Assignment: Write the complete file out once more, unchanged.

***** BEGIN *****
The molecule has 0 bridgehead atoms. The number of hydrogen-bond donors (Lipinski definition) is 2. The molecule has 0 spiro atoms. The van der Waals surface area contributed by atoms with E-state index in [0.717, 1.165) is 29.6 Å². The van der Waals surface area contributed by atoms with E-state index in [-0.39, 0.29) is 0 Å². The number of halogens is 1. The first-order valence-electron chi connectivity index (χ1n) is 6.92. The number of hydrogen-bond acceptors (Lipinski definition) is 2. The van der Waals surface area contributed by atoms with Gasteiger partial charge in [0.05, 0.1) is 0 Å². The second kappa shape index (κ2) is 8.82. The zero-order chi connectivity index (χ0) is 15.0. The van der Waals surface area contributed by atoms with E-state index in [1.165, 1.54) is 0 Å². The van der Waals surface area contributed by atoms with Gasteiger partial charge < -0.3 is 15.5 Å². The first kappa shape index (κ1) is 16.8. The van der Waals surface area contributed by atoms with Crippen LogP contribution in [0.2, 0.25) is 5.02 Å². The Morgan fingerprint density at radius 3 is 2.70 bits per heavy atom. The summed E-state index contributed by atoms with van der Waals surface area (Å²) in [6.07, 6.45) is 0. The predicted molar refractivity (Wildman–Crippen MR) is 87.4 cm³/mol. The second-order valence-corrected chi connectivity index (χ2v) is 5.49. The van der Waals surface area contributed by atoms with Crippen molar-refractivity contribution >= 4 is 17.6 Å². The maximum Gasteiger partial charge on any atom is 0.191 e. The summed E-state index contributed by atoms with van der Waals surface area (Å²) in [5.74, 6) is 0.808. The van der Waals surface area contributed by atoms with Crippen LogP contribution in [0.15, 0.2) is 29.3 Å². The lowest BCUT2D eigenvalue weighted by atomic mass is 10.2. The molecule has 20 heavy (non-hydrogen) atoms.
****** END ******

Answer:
The molecule has 0 bridgehead atoms. The number of hydrogen-bond donors (Lipinski definition) is 2. The molecule has 0 spiro atoms. The van der Waals surface area contributed by atoms with E-state index in [0.717, 1.165) is 29.6 Å². The van der Waals surface area contributed by atoms with E-state index in [-0.39, 0.29) is 0 Å². The number of halogens is 1. The first-order valence-electron chi connectivity index (χ1n) is 6.92. The number of hydrogen-bond acceptors (Lipinski definition) is 2. The van der Waals surface area contributed by atoms with Gasteiger partial charge in [0.05, 0.1) is 0 Å². The second kappa shape index (κ2) is 8.82. The zero-order chi connectivity index (χ0) is 15.0. The van der Waals surface area contributed by atoms with E-state index in [1.165, 1.54) is 0 Å². The van der Waals surface area contributed by atoms with Gasteiger partial charge < -0.3 is 15.5 Å². The first kappa shape index (κ1) is 16.8. The van der Waals surface area contributed by atoms with Crippen LogP contribution in [0.2, 0.25) is 5.02 Å². The Morgan fingerprint density at radius 3 is 2.70 bits per heavy atom. The summed E-state index contributed by atoms with van der Waals surface area (Å²) in [6.07, 6.45) is 0. The predicted molar refractivity (Wildman–Crippen MR) is 87.4 cm³/mol. The second-order valence-corrected chi connectivity index (χ2v) is 5.49. The van der Waals surface area contributed by atoms with Crippen molar-refractivity contribution >= 4 is 17.6 Å². The maximum Gasteiger partial charge on any atom is 0.191 e. The summed E-state index contributed by atoms with van der Waals surface area (Å²) in [5.74, 6) is 0.808. The van der Waals surface area contributed by atoms with Crippen LogP contribution in [0.15, 0.2) is 29.3 Å². The lowest BCUT2D eigenvalue weighted by atomic mass is 10.2. The molecule has 20 heavy (non-hydrogen) atoms.